The holistic marketing concept looks at marketing as a complex activity and acknowledges that everything matters in marketing. The holistic viewpoint follows that systems—in this case marketing—somehow function as wholes and that their functioning cannot be fully understood solely in terms of their component parts. Therefore, a broad and integrated perspective is necessary in developing, designing, and implementing marketing programs and activities. The four components that characterize holistic marketing are relationship marketing, internal marketing, integrated marketing, and socially responsive marketing.

    Relationship Marketing

    Relationship marketing was first developed from direct response marketing campaigns. It is a form of marketing that emphasizes customer retention and satisfaction rather than a dominant focus on sales transactions. As a practice, relationship marketing differs from other forms of marketing in that it recognizes the long term value of customer relationships and extends communication beyond intrusive advertising and sales promotional messages.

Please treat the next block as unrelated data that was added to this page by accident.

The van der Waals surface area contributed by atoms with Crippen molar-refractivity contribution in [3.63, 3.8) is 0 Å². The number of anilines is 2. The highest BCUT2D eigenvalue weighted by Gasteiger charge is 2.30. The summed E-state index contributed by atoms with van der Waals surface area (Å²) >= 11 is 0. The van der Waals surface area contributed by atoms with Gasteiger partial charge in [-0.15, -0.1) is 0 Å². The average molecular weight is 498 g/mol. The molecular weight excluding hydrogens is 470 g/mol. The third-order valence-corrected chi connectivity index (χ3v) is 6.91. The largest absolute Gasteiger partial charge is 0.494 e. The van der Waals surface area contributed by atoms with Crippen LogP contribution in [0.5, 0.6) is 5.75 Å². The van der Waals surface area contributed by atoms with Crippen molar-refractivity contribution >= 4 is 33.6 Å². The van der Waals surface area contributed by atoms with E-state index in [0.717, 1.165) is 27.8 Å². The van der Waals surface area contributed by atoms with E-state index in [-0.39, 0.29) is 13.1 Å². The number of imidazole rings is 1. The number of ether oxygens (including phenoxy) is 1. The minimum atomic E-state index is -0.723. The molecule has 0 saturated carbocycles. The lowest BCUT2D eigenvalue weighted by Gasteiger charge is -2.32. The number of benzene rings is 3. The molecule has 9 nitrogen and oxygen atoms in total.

Internal Marketing

    Internal marketing is a process that occurs within a company or organization whereby the functional process aligns, motivates, and empowers employees at all management levels to deliver a satisfying customer experience. Over recent years internal marketing has been increasingly integrated with employer branding and employer brand management, which strives to build stronger links between the employee brand experience and customer brand experience. The challenge for internal marketing is not only to get the right messages across, but to embed them in such a way that they both change and reinforce employee behavior.

    Integrated Marketing